That this twice-delivered low blow was deliberate is indisputable. The first shot was taken by John Edwards, seizing a moderator’s opening to smarmily compliment the Cheneys for loving their openly gay daughter, Mary. The vice president thanked him and yielded the remaining 80 seconds of his time; obviously it was not a diversion he was willing to prolong. Until that moment, only political junkies knew that a member of the Cheney family serving on the campaign staff was homosexual. The vice president, to show it was no secret or anything his family was ashamed of, had referred to it briefly twice this year, but the press – respecting family privacy – had properly not made it a big deal. The percentage of voters aware of Mary Cheney’s sexual orientation was tiny. But Edwards’s answer in the vice-presidential debate raised that percentage. Because Cheney refused to react and the media did not see the spotlight on lesbianism as part of a political plan, the opening shot worked.

Emboldened, members of Kerry’s debate preparation team made Mary Cheney’s private life the centerpiece of their answer to the question, especially worrisome to them, about same-sex marriage. Kerry was prepped to insert her sexuality into his rehearsed answer: “If you were to talk to Dick Cheney’s daughter, who is a lesbian. …” But in this second time around, the gratuitous insertion of Cheney’s daughter into an answer slipping around a hot-button social issue revealed that it was part of a deliberate Kerry campaign strategy. One purpose was to drive a wedge between the Republican running mates. President Bush supports a constitutional amendment limiting marriage to a union of a man and a woman; Cheney has long been on record favoring state option, but always adds that the president sets administration policy. That rare divergence of views is hardly embarrassing. The sleazier purpose of the Kerry-Edwards spotlight on Mary Cheney is to confuse and dismay Bush supporters who believe that same-sex marriage is wrong, to suggest that Bush is as “soft on same-sex” as Kerry is, and thereby to reduce a Bush core constituency’s eagerness to go to the polls.

The pro-Kerry columnist Margaret Carlson put her finger on it, finding that Kerry and Edwards “realize that discussing Mary Cheney is a no-lose proposition: It highlights the hypocrisy of the Bush-Cheney position to Democrats while simultaneously alerting evangelicals to the fact that the Cheneys have an actual gay person in their household whom they apparently aren’t trying to convert or cure.”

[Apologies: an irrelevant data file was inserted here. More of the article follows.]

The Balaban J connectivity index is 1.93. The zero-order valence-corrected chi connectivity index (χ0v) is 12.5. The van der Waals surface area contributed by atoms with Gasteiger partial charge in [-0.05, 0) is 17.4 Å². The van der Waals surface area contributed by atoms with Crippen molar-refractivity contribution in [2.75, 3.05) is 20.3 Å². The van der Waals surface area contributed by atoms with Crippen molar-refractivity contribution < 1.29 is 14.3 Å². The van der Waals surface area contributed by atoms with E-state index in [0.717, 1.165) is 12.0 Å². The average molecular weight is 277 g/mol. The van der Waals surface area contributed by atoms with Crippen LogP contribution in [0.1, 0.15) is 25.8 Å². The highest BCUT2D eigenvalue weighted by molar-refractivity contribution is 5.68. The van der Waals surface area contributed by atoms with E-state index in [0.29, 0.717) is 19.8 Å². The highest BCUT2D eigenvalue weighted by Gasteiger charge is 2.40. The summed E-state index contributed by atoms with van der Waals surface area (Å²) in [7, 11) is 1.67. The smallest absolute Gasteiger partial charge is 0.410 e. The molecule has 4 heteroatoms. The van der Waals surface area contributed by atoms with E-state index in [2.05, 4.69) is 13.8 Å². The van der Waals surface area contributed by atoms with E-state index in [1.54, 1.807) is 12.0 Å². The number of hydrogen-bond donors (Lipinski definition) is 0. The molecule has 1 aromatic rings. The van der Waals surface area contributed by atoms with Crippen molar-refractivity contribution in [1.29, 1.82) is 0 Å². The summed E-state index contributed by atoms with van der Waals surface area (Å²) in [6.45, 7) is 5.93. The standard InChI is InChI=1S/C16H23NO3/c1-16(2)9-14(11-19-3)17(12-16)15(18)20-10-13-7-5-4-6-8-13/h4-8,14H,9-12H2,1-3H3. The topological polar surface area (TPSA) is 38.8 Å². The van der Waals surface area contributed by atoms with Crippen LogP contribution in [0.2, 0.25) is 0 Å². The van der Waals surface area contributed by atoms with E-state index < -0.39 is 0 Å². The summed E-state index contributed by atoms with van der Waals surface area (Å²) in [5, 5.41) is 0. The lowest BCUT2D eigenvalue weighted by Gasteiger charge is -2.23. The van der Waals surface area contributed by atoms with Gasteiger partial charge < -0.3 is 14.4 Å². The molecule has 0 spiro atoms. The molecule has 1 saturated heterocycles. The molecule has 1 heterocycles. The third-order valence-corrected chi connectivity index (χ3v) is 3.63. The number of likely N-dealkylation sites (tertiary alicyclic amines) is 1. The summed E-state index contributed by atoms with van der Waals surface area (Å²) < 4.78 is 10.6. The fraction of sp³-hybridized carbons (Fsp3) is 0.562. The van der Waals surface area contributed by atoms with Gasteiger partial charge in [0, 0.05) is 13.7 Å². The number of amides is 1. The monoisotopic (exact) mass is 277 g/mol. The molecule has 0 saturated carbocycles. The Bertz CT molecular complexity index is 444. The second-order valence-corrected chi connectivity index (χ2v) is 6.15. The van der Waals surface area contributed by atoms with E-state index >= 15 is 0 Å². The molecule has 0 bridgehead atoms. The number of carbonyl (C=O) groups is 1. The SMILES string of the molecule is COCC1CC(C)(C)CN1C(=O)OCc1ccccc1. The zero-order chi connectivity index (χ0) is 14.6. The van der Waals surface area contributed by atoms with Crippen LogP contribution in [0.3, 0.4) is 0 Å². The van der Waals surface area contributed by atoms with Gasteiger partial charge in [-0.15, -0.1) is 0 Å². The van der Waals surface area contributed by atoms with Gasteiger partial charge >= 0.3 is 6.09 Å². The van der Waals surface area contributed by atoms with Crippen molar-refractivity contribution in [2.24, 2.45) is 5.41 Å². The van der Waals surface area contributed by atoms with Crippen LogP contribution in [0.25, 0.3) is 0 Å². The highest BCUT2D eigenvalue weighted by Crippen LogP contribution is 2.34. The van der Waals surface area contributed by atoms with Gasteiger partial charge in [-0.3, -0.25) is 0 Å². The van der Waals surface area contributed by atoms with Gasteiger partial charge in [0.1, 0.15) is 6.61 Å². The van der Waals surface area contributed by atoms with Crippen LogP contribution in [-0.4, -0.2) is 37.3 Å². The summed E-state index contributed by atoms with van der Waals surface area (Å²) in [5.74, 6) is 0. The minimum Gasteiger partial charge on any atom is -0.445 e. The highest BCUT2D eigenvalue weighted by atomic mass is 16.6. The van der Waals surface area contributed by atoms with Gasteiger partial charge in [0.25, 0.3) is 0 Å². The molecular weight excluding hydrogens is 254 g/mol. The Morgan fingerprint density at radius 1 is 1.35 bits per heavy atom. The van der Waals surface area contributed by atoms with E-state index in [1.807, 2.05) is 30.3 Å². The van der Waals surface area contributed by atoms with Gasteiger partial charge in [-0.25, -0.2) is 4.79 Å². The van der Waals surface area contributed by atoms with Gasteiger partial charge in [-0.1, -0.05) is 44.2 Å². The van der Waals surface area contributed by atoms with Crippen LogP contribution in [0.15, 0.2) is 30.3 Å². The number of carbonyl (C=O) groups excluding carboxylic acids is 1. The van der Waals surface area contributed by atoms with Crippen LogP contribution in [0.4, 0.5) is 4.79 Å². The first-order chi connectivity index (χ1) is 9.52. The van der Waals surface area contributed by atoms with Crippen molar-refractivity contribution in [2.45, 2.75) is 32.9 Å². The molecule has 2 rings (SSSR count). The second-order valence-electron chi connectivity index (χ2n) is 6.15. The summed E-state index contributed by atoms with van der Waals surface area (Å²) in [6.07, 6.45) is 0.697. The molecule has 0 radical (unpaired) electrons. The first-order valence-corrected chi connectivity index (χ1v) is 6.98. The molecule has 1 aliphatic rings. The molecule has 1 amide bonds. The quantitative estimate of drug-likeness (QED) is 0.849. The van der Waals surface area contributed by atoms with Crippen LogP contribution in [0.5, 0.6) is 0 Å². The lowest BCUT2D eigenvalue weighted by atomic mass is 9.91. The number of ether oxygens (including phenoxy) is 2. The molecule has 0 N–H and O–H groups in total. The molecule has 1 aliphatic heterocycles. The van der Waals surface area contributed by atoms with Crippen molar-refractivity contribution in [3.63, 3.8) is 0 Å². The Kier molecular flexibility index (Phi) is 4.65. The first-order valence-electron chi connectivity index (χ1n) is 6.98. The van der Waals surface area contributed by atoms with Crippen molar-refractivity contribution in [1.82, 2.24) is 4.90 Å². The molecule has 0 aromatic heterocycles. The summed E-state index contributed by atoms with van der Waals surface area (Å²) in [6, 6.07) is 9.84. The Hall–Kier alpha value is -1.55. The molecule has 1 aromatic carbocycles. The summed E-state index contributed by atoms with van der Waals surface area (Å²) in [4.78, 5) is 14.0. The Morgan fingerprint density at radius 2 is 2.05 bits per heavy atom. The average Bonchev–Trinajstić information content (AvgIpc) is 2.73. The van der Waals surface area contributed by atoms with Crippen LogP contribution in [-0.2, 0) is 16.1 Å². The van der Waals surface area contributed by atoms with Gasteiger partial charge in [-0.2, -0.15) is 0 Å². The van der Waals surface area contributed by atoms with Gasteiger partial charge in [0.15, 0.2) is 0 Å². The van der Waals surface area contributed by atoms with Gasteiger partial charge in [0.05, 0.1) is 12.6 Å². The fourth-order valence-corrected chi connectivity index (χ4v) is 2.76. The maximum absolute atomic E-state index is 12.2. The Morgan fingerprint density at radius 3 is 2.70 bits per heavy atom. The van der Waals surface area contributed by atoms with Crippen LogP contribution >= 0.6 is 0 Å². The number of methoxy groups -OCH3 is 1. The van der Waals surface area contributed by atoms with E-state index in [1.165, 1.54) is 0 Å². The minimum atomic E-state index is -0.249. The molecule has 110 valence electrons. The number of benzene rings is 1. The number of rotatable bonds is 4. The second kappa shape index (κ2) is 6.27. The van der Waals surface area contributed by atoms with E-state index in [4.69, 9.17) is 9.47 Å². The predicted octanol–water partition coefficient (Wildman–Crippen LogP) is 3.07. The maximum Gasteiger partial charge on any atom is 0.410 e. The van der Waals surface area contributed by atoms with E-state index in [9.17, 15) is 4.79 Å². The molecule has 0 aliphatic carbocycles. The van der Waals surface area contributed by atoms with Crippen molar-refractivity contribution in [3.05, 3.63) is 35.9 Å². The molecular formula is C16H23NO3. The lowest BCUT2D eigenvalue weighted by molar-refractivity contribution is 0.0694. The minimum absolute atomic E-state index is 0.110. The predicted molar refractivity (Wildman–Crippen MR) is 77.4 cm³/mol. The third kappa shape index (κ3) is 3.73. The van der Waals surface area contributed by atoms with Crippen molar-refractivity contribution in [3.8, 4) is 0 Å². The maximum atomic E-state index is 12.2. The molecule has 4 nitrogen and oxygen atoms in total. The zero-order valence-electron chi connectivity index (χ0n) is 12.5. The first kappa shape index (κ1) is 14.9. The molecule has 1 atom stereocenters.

As I’ve noted before, I believe the remark was clearly deliberate but think Carlson’s rationale is the more likely explanation for it. Of all the reasons to not vote for John Kerry, this strikes me as incredibly low on the list–if it makes the list at all. But elections turn on odd things sometimes.

FILED UNDER: Campaign 2004
James Joyner
About James Joyner
James Joyner is a Security Studies professor at Marine Corps University's Command and Staff College and a nonresident senior fellow at the Scowcroft Center for Strategy and Security at the Atlantic Council. He's a former Army officer and Desert Storm vet. Views expressed here are his own. Follow James on Twitter @DrJJoyner.

Comments

  1. McGehee says:

    It really chaps my hide to agree with Novak, but this “mismanaging the aftermath” business was Kerry’s albatross all the way up to the first debate. It’s a relief to know the ol’ bird is still hanging around his neck.

    And if he can’t properly manage the aftermath of a rhetorical gaffe, how can we expect him to properly manage the aftermath of, say, a terrorist attack on U.S. soil?

  2. Mike says:

    It was rude and it was none of his business. That’s the problem, and Sen. Kerry just doesn’t understand that.

  3. Teri says:

    It was not an invasion of Mary Cheney’s privacy, because she and her family have been open about the fact that she is gay. However, it was intrusive, and unseemly.

    Kerry and most of his advisors don’t understand the nature of the people they were trying to affect. People who find homosexuality troublesome are also likely to find boorishness troublesome, and while the homosexual person isn’t running for office, the boor is.